This section will contain images and info related to the features and peculiarities of Australian Open Boat rigs 1850-1950.
Even the 10-footers carried watersails. Postcard in AHSSA collection.
Eighteen footer Ariel, built by Joe Donnelly in 1894 (his first 18 footer) which makes her one of the earliest of the class that was emerging in the early 1890's. She was built for owner Mr C.H.Gorrick from Lake Macquarie, north of Sydney and did most of her racing in general fleets there, but regularly came down to Sydney for special events,and in most of those events was steered by the legendary boatbuilder and skipper George Ellis (see under Boatbuilders). This photo appears to be from the Balmain Regatta, which Ariel is reported as entering in 1894, 1895 and 1899. A light westerly is blowing her along the Balmain/Birchgrove shore under squares'l and a balloon jib (not clearly seen but the working jib is down, stowed on the bumpkin, bowsprit for anybody other than skiffies), so this has to be 1894. Notice on the squares'l yard is a stopped raffee. See Aztec under alphabetical list of Eighteen Footers and the photo below of 22 footer Vigilant for shots of a raffee, a sort of square tops'l set from the jackyard of the jackyard tops'l and sheeted on the windward half of the squares'l yard. When we started the Australian Historical Sailing Skiff Association in the early 1990's there were blokes still alive who had sailed gaff-rigged open boats, but nobody left who had set a squares'l or raffee. So its interesting to see that they sometimes sent them up in stops. Whether they went up with the squares'l yard or could be hoisted independently is something we have to puzzle over. Both squares'l and raffees were discontinued when spinnakers came into use in the late 1890's. Incidentally Ariel won the race, the first of many in a shortish career which seems to end in 1899.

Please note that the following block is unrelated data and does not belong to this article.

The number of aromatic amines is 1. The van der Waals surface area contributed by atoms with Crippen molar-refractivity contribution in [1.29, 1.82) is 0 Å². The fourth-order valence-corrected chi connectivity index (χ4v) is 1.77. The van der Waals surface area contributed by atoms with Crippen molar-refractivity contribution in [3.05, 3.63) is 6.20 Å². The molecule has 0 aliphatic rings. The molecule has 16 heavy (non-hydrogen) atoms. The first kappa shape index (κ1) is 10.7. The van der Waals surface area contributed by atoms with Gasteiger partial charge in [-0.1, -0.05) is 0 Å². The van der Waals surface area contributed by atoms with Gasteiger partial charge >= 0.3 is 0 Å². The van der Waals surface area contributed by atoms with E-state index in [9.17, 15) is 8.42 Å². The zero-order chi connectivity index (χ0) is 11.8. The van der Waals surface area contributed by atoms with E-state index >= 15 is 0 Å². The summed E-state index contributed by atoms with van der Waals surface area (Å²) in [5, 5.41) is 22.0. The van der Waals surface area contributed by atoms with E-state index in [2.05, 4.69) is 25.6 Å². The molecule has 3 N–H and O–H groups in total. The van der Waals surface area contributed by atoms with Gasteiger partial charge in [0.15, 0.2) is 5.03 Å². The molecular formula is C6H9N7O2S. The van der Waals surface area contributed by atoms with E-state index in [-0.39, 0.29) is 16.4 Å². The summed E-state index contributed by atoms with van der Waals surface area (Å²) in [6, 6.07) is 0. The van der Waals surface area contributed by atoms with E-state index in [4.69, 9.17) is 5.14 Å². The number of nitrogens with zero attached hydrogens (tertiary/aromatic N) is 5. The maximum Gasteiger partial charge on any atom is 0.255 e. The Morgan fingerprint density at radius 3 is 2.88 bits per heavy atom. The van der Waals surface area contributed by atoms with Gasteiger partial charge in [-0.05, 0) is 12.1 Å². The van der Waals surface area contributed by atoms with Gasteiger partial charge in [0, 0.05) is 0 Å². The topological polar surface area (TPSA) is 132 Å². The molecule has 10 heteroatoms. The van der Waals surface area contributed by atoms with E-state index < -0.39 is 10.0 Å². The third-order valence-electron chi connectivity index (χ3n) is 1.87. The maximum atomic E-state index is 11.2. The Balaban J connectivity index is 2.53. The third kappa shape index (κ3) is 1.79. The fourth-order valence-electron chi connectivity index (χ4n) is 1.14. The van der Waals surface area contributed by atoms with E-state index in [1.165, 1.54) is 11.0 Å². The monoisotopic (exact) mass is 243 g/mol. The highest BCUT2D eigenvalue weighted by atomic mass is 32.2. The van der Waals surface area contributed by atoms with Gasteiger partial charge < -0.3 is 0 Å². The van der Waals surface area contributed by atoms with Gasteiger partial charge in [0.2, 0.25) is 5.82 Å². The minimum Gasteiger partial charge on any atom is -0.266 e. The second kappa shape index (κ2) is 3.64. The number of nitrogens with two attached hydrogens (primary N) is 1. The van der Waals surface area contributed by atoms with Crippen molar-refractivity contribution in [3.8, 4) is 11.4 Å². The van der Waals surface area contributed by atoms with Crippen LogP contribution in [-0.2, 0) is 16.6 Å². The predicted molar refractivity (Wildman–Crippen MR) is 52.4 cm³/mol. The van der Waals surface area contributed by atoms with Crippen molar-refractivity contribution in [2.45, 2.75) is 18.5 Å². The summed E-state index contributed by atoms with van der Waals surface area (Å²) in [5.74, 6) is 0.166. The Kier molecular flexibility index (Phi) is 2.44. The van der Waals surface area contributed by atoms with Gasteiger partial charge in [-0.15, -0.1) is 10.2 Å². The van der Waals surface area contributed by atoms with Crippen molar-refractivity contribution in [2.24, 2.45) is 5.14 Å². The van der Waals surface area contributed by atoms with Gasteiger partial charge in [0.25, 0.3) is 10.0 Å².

The 22 footer Vigilant, built in 1896 by Billy Golding in Balmain for a "syndicate of 20 young fellows". On a very light day she is carrying a squares'l with raffee above set from the jackyard tops'l, a ringtail set from the peak of the gaff and the end of the boom extending the sail area of the main out from the leech, and a very large balloon jib set from the end of the bumpkin (the spar that others might call a bowsprit). For the full story of these sails and why we call it a bumpkin and not a bowsprit, you'll have to read the Open Boat book, out soon!